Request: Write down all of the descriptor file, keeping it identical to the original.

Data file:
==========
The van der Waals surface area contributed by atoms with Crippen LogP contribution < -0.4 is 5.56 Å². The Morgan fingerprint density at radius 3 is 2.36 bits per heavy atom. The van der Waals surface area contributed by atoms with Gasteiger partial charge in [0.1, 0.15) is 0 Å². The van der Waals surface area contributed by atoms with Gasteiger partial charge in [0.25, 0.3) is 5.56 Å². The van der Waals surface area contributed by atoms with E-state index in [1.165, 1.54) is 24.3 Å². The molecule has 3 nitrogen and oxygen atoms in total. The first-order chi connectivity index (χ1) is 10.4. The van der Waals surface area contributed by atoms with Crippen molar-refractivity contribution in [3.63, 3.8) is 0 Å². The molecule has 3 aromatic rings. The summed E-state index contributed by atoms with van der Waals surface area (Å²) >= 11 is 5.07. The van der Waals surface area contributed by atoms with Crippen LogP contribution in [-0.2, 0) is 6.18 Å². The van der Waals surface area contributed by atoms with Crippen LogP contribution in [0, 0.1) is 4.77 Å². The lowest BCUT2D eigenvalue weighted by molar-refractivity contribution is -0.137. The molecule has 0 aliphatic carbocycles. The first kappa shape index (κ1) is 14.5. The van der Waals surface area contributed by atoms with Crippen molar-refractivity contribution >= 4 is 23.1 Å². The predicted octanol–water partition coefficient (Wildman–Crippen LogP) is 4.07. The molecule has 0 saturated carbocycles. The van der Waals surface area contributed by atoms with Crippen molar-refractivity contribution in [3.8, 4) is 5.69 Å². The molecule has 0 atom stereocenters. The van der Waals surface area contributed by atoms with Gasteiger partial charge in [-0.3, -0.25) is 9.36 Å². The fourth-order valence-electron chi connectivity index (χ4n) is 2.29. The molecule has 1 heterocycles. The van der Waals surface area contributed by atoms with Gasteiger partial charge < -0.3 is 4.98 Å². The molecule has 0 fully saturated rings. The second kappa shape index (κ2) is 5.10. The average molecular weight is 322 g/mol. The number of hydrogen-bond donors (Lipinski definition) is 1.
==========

The van der Waals surface area contributed by atoms with Crippen LogP contribution < -0.4 is 5.56 Å². The Morgan fingerprint density at radius 3 is 2.36 bits per heavy atom. The van der Waals surface area contributed by atoms with Gasteiger partial charge in [0.1, 0.15) is 0 Å². The van der Waals surface area contributed by atoms with Gasteiger partial charge in [0.25, 0.3) is 5.56 Å². The van der Waals surface area contributed by atoms with E-state index in [1.165, 1.54) is 24.3 Å². The molecule has 3 nitrogen and oxygen atoms in total. The first-order chi connectivity index (χ1) is 10.4. The van der Waals surface area contributed by atoms with Crippen molar-refractivity contribution in [3.63, 3.8) is 0 Å². The molecule has 3 aromatic rings. The summed E-state index contributed by atoms with van der Waals surface area (Å²) >= 11 is 5.07. The van der Waals surface area contributed by atoms with Crippen LogP contribution in [-0.2, 0) is 6.18 Å². The van der Waals surface area contributed by atoms with Crippen LogP contribution in [0, 0.1) is 4.77 Å². The lowest BCUT2D eigenvalue weighted by molar-refractivity contribution is -0.137. The molecule has 0 aliphatic carbocycles. The first kappa shape index (κ1) is 14.5. The van der Waals surface area contributed by atoms with Crippen molar-refractivity contribution >= 4 is 23.1 Å². The predicted octanol–water partition coefficient (Wildman–Crippen LogP) is 4.07. The molecule has 0 saturated carbocycles. The van der Waals surface area contributed by atoms with Crippen molar-refractivity contribution in [3.8, 4) is 5.69 Å². The molecule has 0 atom stereocenters. The van der Waals surface area contributed by atoms with Gasteiger partial charge in [-0.3, -0.25) is 9.36 Å². The fourth-order valence-electron chi connectivity index (χ4n) is 2.29. The molecule has 1 heterocycles. The van der Waals surface area contributed by atoms with Gasteiger partial charge < -0.3 is 4.98 Å². The molecule has 0 fully saturated rings. The second kappa shape index (κ2) is 5.10. The average molecular weight is 322 g/mol. The number of hydrogen-bond donors (Lipinski definition) is 1.